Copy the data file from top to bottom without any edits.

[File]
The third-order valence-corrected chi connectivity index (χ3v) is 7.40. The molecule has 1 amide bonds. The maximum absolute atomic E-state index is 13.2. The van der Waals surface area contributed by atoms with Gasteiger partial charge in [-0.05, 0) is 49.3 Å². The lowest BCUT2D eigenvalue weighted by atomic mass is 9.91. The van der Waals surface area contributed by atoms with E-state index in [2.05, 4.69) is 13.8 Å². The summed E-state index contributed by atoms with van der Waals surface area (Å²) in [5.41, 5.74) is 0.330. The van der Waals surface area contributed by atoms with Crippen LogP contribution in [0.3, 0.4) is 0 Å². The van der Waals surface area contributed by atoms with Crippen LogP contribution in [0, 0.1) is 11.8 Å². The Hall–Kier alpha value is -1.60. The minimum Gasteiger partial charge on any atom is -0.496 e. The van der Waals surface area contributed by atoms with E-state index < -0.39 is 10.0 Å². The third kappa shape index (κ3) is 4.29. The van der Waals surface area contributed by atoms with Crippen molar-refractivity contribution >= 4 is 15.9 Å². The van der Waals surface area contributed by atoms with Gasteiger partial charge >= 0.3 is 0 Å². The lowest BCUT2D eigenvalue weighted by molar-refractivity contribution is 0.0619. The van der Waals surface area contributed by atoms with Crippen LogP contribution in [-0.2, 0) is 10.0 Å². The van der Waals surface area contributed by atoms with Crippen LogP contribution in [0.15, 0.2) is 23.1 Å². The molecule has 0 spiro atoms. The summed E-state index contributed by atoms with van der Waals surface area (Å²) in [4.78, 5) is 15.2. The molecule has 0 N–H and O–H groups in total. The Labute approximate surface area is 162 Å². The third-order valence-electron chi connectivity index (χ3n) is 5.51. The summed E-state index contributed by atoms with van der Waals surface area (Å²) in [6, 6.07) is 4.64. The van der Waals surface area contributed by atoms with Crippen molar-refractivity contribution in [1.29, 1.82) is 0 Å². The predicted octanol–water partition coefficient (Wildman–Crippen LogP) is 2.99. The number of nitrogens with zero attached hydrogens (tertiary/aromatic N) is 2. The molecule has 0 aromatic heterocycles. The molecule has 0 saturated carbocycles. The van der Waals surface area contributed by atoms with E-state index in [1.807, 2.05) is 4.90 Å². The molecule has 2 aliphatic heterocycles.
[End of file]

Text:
The third-order valence-corrected chi connectivity index (χ3v) is 7.40. The molecule has 1 amide bonds. The maximum absolute atomic E-state index is 13.2. The van der Waals surface area contributed by atoms with Gasteiger partial charge in [-0.05, 0) is 49.3 Å². The lowest BCUT2D eigenvalue weighted by atomic mass is 9.91. The van der Waals surface area contributed by atoms with E-state index in [2.05, 4.69) is 13.8 Å². The summed E-state index contributed by atoms with van der Waals surface area (Å²) in [5.41, 5.74) is 0.330. The van der Waals surface area contributed by atoms with Crippen LogP contribution in [0.3, 0.4) is 0 Å². The van der Waals surface area contributed by atoms with Crippen LogP contribution in [0, 0.1) is 11.8 Å². The Hall–Kier alpha value is -1.60. The minimum Gasteiger partial charge on any atom is -0.496 e. The van der Waals surface area contributed by atoms with E-state index < -0.39 is 10.0 Å². The third kappa shape index (κ3) is 4.29. The van der Waals surface area contributed by atoms with Crippen molar-refractivity contribution >= 4 is 15.9 Å². The van der Waals surface area contributed by atoms with Gasteiger partial charge >= 0.3 is 0 Å². The lowest BCUT2D eigenvalue weighted by molar-refractivity contribution is 0.0619. The van der Waals surface area contributed by atoms with Crippen LogP contribution in [-0.2, 0) is 10.0 Å². The van der Waals surface area contributed by atoms with Crippen LogP contribution in [0.15, 0.2) is 23.1 Å². The molecule has 0 spiro atoms. The summed E-state index contributed by atoms with van der Waals surface area (Å²) in [4.78, 5) is 15.2. The molecule has 0 N–H and O–H groups in total. The Labute approximate surface area is 162 Å². The third-order valence-electron chi connectivity index (χ3n) is 5.51. The summed E-state index contributed by atoms with van der Waals surface area (Å²) in [6, 6.07) is 4.64. The van der Waals surface area contributed by atoms with Crippen molar-refractivity contribution in [1.29, 1.82) is 0 Å². The predicted octanol–water partition coefficient (Wildman–Crippen LogP) is 2.99. The number of nitrogens with zero attached hydrogens (tertiary/aromatic N) is 2. The molecule has 0 aromatic heterocycles. The molecule has 0 saturated carbocycles. The van der Waals surface area contributed by atoms with E-state index in [1.807, 2.05) is 4.90 Å². The molecule has 2 aliphatic heterocycles.